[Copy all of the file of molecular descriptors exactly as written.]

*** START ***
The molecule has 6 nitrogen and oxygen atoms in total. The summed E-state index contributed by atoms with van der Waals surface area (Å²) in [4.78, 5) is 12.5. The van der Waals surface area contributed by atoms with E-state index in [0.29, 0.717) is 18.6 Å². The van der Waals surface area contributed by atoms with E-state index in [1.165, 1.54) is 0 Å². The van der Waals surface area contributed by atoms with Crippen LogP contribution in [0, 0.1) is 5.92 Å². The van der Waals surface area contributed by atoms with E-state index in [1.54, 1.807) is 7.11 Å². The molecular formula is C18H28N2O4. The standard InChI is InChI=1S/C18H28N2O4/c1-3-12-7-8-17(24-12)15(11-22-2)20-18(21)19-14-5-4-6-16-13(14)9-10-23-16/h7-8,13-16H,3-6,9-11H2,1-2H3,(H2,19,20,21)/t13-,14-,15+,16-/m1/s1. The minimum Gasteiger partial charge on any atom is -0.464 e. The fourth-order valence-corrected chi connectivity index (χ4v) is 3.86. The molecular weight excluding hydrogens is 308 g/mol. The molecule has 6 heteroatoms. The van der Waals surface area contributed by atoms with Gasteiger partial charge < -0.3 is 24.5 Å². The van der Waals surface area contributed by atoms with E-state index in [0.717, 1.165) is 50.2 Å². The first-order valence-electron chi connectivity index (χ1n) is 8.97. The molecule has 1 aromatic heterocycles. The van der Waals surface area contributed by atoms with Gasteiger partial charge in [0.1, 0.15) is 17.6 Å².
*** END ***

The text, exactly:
The molecule has 6 nitrogen and oxygen atoms in total. The summed E-state index contributed by atoms with van der Waals surface area (Å²) in [4.78, 5) is 12.5. The van der Waals surface area contributed by atoms with E-state index in [0.29, 0.717) is 18.6 Å². The van der Waals surface area contributed by atoms with E-state index in [1.165, 1.54) is 0 Å². The van der Waals surface area contributed by atoms with Crippen LogP contribution in [0, 0.1) is 5.92 Å². The van der Waals surface area contributed by atoms with E-state index in [1.54, 1.807) is 7.11 Å². The molecular formula is C18H28N2O4. The standard InChI is InChI=1S/C18H28N2O4/c1-3-12-7-8-17(24-12)15(11-22-2)20-18(21)19-14-5-4-6-16-13(14)9-10-23-16/h7-8,13-16H,3-6,9-11H2,1-2H3,(H2,19,20,21)/t13-,14-,15+,16-/m1/s1. The minimum Gasteiger partial charge on any atom is -0.464 e. The fourth-order valence-corrected chi connectivity index (χ4v) is 3.86. The molecular weight excluding hydrogens is 308 g/mol. The molecule has 6 heteroatoms. The van der Waals surface area contributed by atoms with Gasteiger partial charge < -0.3 is 24.5 Å². The van der Waals surface area contributed by atoms with E-state index in [0.717, 1.165) is 50.2 Å². The first-order valence-electron chi connectivity index (χ1n) is 8.97. The molecule has 1 aromatic heterocycles. The van der Waals surface area contributed by atoms with Gasteiger partial charge in [0.1, 0.15) is 17.6 Å².